Fidelity just released its quarterly analysis of accounts in the 17,500 401(k) plans it administers. The nation's number one administrator and manager of 401(k) assets reports that the balance in its average account rose 13.5% to $53,900--a nice jump. Then, in an odd follow-up feature, it listed what its analysts had identified as "key behaviors that are hindering savings for workers at different life stages." It reads (inadvertently, of course) like a behavioral economist's textbook indictment of the problems with the 401(k) concept.
The language in quotes is Fidelity's:
- Young workers don't participate. "Less than half (44%) of eligible workers in their 20s contribute to their workplace plans today."
- People in their 30s and 40s borrow too much from the plans. The report notes that people in this age group have pressing needs for their money that are closer at hand than retirement, including starting a family and acquiring a home. As a result, they tend to borrow heavily from their 401(k)s. "... [N]early one in four workers (23%) in this age group has one or more outstanding loans, and more than one in 10 (10.6%) initiated a loan over the past 12 months...workers in this age group also tend to be repeat loan users. Nearly one third (31 percent) of continuous active participants in this age group who took a loan last year also took one this year."
- Older workers either take too little or too much investment risk. "Over a quarter (26%) of pre-retirees either have no exposure to equities or hold 100 percent equities in their 401(k) plan. More than one in 10 (11.4%) pre-retirees holds no equities in their 401(k) plan, a strategy that has historically resulted in significantly lower returns on an inflation-adjusted basis than those of more diversified portfolios."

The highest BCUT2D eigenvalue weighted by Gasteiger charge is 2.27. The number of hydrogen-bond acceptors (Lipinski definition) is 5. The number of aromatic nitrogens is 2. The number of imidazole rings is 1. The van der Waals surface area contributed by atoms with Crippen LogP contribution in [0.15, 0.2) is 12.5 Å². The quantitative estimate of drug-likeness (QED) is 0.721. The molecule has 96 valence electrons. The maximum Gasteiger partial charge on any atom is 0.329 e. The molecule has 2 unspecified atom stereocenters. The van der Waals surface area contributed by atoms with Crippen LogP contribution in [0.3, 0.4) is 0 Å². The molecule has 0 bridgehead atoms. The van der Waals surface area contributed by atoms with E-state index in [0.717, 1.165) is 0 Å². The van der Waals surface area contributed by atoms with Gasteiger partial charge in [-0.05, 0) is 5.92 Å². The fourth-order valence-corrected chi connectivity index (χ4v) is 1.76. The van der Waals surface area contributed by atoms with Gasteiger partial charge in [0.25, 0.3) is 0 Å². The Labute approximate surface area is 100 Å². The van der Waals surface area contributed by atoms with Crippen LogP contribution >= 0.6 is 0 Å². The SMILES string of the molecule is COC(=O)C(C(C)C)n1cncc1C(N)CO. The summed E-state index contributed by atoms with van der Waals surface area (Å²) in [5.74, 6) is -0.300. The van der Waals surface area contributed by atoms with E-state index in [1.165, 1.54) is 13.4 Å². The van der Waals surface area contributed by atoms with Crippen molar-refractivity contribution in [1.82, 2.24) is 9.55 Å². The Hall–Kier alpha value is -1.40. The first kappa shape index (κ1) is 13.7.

- People mis-time the market While Fidelity didn't describe it as a life-stage-related problem, it did note that its plans' participants had begun investing more conservatively as the market went down. Usually the stock allocation in the accounts averages around 75% (it toppped out at 80% at the top of the tech stock bubble). It's now down to 68%, just in time to miss the biggest rebound rally since the Great Depression.
It's the view of the 401(k) industry (see the comment from the Investment Company Institute
on my previous post
and Nathan Hale's passionate response
), it's the job of well-intentioned employers and plan administrators to educate participants not to make errors like these. As if a few hours in a room with a whiteboard and pie charts would put everyone on track to retire prosperously.
But seriously, folks. It's not a lack of financial literacy that makes a majority of 20-year-olds not participate in a 401(k). It's human nature. How many at that age are thinking 40 years into the future? Similarly, when are 30- and 40-year-old householders not going to put the immediate needs of their growing family before the still highly theoretical needs of their retired selves, 25 or 40 years off? As long as the plans permit people to take loans for what they consider more pressing needs, or to spend the money between jobs, or not participate in the plans in the first place, they will. As for 401(k) investors' tendency to get too conservative or too aggressive at just the wrong time, when in recorded history have investors not done that?
Yes, we need a retirement savings plan in this country that, like the 401(k), combines the efforts of government, employers and employees to help build a source of adequate income in retirement. But it needs to be realistic about people's behavior. If you give people the freedom to put short-term needs ahead of their long-term savings needs, they will, and they will wind up short of retirement money as a result. Fidelity's report is pretty clear evidence.
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